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We placed them on cookie sheets with silicone baking mats and baked them at 400 degrees for about 20 minutes. The cooking time varies with the thickness of the slices. A few of our slices were thicker and had to go back into the oven for a few more minutes.

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When they were crispy, we sprinkled them with a bit more sea salt and some finely minced fresh rosemary from our herb garden. Then we let them cool on a paper towel.

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The kids could not wait to try them.

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We were not surprised to get three enthusiastic two thumbs up ratings. Dave and I loved them too! Just looking at these pictures makes me want to make some more.

Three Two Thumbs Up

If you have a garden, consider growing some potatoes. They were much easier to grow than I thought they would be. (Especially with Dave doing all of the digging.) We all thought it was extra fun to grow blue ones.


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Week Seven (a little late): Baked Broccoli with Brown Sugar Spiced Baked Chicken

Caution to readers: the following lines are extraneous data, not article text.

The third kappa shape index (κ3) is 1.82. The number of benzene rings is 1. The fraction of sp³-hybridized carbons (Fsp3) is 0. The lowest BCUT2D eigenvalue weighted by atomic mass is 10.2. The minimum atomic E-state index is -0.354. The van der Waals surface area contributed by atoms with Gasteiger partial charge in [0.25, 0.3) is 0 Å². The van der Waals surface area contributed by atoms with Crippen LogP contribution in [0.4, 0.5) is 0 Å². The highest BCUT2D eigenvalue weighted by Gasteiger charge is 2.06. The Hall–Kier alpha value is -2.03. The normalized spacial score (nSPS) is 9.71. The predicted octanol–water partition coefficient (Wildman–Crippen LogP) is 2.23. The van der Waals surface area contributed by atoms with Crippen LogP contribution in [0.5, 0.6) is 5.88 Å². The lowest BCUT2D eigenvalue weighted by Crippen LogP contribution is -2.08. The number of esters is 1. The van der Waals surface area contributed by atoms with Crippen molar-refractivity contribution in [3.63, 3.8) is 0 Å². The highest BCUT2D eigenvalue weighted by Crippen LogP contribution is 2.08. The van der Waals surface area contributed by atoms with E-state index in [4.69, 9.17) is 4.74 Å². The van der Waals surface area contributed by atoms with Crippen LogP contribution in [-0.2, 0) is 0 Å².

Hello again! We are a bit behind on our blog. Last week was our week for broccoli. We tried a few new broccoli recipes, one of which we will be sharing with you in this post. We entered an art contest and with help from our wonderful friends, family and blog readers, we won! Thank you for voting! And this week we chose to try brussel sprouts. We will be sharing those recipes after we get caught up with broccoli. I will say that brussel sprouts turned out better than I expected. We are undecided about what next week’s veggie will be.

I mentioned in our first post about broccoli that the kids all love it. They like basic broccoli: uncooked or steamed. The girls also like broccoli cheese soup. We decided to try something new instead of what we knew they already liked. We began with Baked Broccoli from Rachel Schultz‘s blog. Her blog features a chicken recipe that she said is great to bake along side the broccoli, so we tried it too.